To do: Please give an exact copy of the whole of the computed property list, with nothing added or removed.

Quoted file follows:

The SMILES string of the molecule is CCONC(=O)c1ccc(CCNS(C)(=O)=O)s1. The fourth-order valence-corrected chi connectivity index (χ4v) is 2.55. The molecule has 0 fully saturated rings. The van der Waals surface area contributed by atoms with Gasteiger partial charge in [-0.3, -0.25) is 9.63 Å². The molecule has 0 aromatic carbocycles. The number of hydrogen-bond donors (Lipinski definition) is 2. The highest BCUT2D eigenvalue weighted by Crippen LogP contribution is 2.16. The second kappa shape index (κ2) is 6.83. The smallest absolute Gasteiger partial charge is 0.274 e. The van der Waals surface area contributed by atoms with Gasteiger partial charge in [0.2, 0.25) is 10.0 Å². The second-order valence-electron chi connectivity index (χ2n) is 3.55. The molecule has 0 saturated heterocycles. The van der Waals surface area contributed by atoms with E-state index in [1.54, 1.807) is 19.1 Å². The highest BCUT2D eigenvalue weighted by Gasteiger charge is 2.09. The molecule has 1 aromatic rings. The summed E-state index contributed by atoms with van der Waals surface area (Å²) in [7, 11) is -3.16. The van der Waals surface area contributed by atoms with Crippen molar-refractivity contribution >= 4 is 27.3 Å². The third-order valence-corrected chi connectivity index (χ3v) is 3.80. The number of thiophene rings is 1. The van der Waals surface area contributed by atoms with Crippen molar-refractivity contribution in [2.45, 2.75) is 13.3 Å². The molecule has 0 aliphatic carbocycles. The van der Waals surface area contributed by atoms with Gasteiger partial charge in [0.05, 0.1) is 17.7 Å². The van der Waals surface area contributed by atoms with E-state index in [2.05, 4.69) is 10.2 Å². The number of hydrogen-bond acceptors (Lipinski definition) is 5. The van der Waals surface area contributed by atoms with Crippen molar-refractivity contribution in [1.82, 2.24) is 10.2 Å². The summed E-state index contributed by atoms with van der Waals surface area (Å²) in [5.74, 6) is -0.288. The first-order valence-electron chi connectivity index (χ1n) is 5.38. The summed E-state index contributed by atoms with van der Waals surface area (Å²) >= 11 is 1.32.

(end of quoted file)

The SMILES string of the molecule is CCONC(=O)c1ccc(CCNS(C)(=O)=O)s1. The fourth-order valence-corrected chi connectivity index (χ4v) is 2.55. The molecule has 0 fully saturated rings. The van der Waals surface area contributed by atoms with Gasteiger partial charge in [-0.3, -0.25) is 9.63 Å². The molecule has 0 aromatic carbocycles. The number of hydrogen-bond donors (Lipinski definition) is 2. The highest BCUT2D eigenvalue weighted by Crippen LogP contribution is 2.16. The second kappa shape index (κ2) is 6.83. The smallest absolute Gasteiger partial charge is 0.274 e. The van der Waals surface area contributed by atoms with Gasteiger partial charge in [0.2, 0.25) is 10.0 Å². The second-order valence-electron chi connectivity index (χ2n) is 3.55. The molecule has 0 saturated heterocycles. The van der Waals surface area contributed by atoms with E-state index in [1.54, 1.807) is 19.1 Å². The highest BCUT2D eigenvalue weighted by Gasteiger charge is 2.09. The molecule has 1 aromatic rings. The summed E-state index contributed by atoms with van der Waals surface area (Å²) in [7, 11) is -3.16. The van der Waals surface area contributed by atoms with Crippen molar-refractivity contribution >= 4 is 27.3 Å². The third-order valence-corrected chi connectivity index (χ3v) is 3.80. The number of thiophene rings is 1. The van der Waals surface area contributed by atoms with Crippen molar-refractivity contribution in [2.45, 2.75) is 13.3 Å². The molecule has 0 aliphatic carbocycles. The van der Waals surface area contributed by atoms with Gasteiger partial charge in [0.05, 0.1) is 17.7 Å². The van der Waals surface area contributed by atoms with E-state index in [2.05, 4.69) is 10.2 Å². The number of hydrogen-bond acceptors (Lipinski definition) is 5. The van der Waals surface area contributed by atoms with Crippen molar-refractivity contribution in [1.82, 2.24) is 10.2 Å². The summed E-state index contributed by atoms with van der Waals surface area (Å²) in [5.74, 6) is -0.288. The first-order valence-electron chi connectivity index (χ1n) is 5.38. The summed E-state index contributed by atoms with van der Waals surface area (Å²) >= 11 is 1.32.